When the Boulder of Productivity Threatens to Flatten Us

I was a pill last week. Not 100% of the time, but enough that I wasn’t enjoying my own company. Wednesday night, as we were getting ready for bed, Theresa said something about how much we’ve been trying to do lately, that it’s been nonstop. And I felt two parts of me pipe up at the same time.

First and loudest was a gremlin voice that said (in fact, it passed the words right through my lips): “I don’t feel like we’re getting enough done.”

The other, quieter internal voice – the one that carries wisdom – said: “That’s Push, Rawz. Remember Push?”

Here’s what that voice was talking about:

There are plenty of spectrums where every last point along them is perfectly lovely. Think gender identity and sexual identity, or preference for dogs versus cats or smooth versus creamy peanut butter. This one, though, this one is more like a spectrum where the end points are hyper-conservative and hyper-liberal. Things get problematic – deeply problematic – at the fringy edges, but there’s a big, wide swath in the middle that’s a-okay.

With Push/Allow, I’m talking about productivity.

On the fringy Allow edge, we send up a prayer or set an intention for something to happen and then park our keisters in a comfy recliner while we quietly await mystical delivery. No action = no productivity. My fellow Type A folks, I know this is shocking to even read about but it exists. I have met two actual people in this camp.

You know who I’ve met TONS of? People much more akin to who I was seeing in the mirror last week, people who lean more toward an unhealthy relationship with Push.

Push is like Sisyphus, the guy from Greek mythology who angered the gods and was punished with an eternity of rolling a boulder up a hill. He rolls it up, it rolls back down. He rolls it back up, it rolls back down. So on and so forth for all of time.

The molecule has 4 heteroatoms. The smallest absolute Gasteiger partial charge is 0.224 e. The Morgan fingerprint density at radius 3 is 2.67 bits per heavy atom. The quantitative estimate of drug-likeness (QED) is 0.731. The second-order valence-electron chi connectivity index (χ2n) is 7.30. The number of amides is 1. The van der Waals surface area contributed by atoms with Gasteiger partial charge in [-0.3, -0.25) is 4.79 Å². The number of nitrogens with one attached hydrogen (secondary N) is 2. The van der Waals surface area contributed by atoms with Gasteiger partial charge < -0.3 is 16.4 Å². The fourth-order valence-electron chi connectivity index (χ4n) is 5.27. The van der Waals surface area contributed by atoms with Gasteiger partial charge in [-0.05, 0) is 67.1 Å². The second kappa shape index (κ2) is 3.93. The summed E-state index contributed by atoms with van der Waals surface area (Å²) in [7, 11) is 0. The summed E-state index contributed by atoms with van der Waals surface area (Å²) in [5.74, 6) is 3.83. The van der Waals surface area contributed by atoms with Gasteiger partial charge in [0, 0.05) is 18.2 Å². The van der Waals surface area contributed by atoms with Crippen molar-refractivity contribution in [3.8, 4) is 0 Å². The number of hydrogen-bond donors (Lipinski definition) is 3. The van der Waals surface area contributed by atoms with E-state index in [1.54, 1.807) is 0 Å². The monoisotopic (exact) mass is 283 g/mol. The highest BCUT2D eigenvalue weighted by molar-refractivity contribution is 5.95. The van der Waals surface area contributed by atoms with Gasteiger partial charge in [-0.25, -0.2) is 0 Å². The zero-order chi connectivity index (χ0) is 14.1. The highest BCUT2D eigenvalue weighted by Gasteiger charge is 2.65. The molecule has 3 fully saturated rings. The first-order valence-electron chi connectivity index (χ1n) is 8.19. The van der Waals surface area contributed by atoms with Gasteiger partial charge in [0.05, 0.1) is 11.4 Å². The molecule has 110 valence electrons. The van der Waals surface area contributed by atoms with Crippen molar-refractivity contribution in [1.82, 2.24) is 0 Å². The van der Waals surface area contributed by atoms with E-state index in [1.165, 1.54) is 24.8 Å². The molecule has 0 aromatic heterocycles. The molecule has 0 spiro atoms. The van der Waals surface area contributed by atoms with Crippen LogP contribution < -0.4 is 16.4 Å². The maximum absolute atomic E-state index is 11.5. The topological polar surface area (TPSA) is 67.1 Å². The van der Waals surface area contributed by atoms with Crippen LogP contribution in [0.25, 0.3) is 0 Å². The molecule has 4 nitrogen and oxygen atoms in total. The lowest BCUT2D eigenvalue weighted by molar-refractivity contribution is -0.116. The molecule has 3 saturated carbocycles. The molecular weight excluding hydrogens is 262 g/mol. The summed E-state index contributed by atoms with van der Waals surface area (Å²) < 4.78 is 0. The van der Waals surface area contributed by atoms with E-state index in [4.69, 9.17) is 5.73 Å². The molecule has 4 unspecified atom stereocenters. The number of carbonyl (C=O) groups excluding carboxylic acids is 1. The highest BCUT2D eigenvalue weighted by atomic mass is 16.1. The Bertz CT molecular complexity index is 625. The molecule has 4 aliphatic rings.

Dude is, no doubt, ripped and well tanned but that’s neither here nor there because he’s getting nothing done. All that rolling and pushing and sweating is for naught.

This, my friends, is exactly what I do – and maybe you do, too – when I’m getting so caught up in my goals and to do lists and obsession with busyness that I don’t slow down enough to consider pesky details like recharging through sleep and play, or even evaluating whether I’m working on my highest priorities or if I’m just pushing the nearest, most obvious boulder.

Some lessons we learn over and over and this one? I created this spectrum for myself years ago and have shared it countless times since and yet it still crept up on me, this tip-toeing toward Push. As I brought some curiosity to finding myself behind a boulder again, I realized two things:

  1. Fear is pushing me to push the boulder. I’m terrified of looking back on my life and seeing that I didn’t try hard enough to make the contribution that I believe I can make or create the life I most want to have.
  2. I’m already making the contribution I can make and living the life I most want. Yes, there’s room for improvement on both. I’d like to inspire even more people to see their own value and potential, teach more people to manage their gremlin voices and embrace life’s inherent imperfection. I’d like to travel more broadly and set up the homestead that Theresa and I daydream about on road trips. But today, in our apartment in the downstairs of a house, with a thrifty road trip vacation coming this summer, in view of the jar where I place a marble for every client I’ve had the honor of coaching – a jar with plenty of space left to fill – this life is pretty freaking amazing.

Between the two extremes of Push and Allow lives that big ole wide swath of a-okay where we’re taking consistent, thoughtful action and also enough time to recharge, reconsider, and appreciate. It is in that swath that we find a life well lived.

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